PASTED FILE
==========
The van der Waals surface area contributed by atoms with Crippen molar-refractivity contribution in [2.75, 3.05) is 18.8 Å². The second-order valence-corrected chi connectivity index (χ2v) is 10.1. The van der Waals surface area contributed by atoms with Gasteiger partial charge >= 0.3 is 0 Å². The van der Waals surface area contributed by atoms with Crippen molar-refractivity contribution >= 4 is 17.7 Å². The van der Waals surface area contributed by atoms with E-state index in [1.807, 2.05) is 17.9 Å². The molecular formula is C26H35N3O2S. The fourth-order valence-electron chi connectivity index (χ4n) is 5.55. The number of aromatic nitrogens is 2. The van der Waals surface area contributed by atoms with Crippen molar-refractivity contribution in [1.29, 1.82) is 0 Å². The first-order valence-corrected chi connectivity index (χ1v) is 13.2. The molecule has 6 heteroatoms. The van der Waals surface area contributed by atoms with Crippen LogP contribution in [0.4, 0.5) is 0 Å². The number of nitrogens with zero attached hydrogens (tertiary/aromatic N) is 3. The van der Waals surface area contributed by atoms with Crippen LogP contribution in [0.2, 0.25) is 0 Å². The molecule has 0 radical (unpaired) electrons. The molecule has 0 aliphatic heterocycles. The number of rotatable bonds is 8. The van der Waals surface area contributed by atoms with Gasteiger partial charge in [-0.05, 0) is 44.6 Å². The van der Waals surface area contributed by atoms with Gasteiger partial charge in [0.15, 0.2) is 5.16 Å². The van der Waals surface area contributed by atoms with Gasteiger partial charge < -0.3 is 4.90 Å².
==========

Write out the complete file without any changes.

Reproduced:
The van der Waals surface area contributed by atoms with Crippen molar-refractivity contribution in [2.75, 3.05) is 18.8 Å². The second-order valence-corrected chi connectivity index (χ2v) is 10.1. The van der Waals surface area contributed by atoms with Gasteiger partial charge >= 0.3 is 0 Å². The van der Waals surface area contributed by atoms with Crippen molar-refractivity contribution >= 4 is 17.7 Å². The van der Waals surface area contributed by atoms with E-state index in [1.807, 2.05) is 17.9 Å². The molecular formula is C26H35N3O2S. The fourth-order valence-electron chi connectivity index (χ4n) is 5.55. The number of aromatic nitrogens is 2. The van der Waals surface area contributed by atoms with Crippen molar-refractivity contribution in [1.29, 1.82) is 0 Å². The first-order valence-corrected chi connectivity index (χ1v) is 13.2. The molecule has 6 heteroatoms. The van der Waals surface area contributed by atoms with Crippen LogP contribution in [0.4, 0.5) is 0 Å². The number of nitrogens with zero attached hydrogens (tertiary/aromatic N) is 3. The van der Waals surface area contributed by atoms with Crippen LogP contribution in [0.2, 0.25) is 0 Å². The molecule has 0 radical (unpaired) electrons. The molecule has 0 aliphatic heterocycles. The number of rotatable bonds is 8. The van der Waals surface area contributed by atoms with Gasteiger partial charge in [-0.05, 0) is 44.6 Å². The van der Waals surface area contributed by atoms with Gasteiger partial charge in [0.15, 0.2) is 5.16 Å². The van der Waals surface area contributed by atoms with Gasteiger partial charge < -0.3 is 4.90 Å².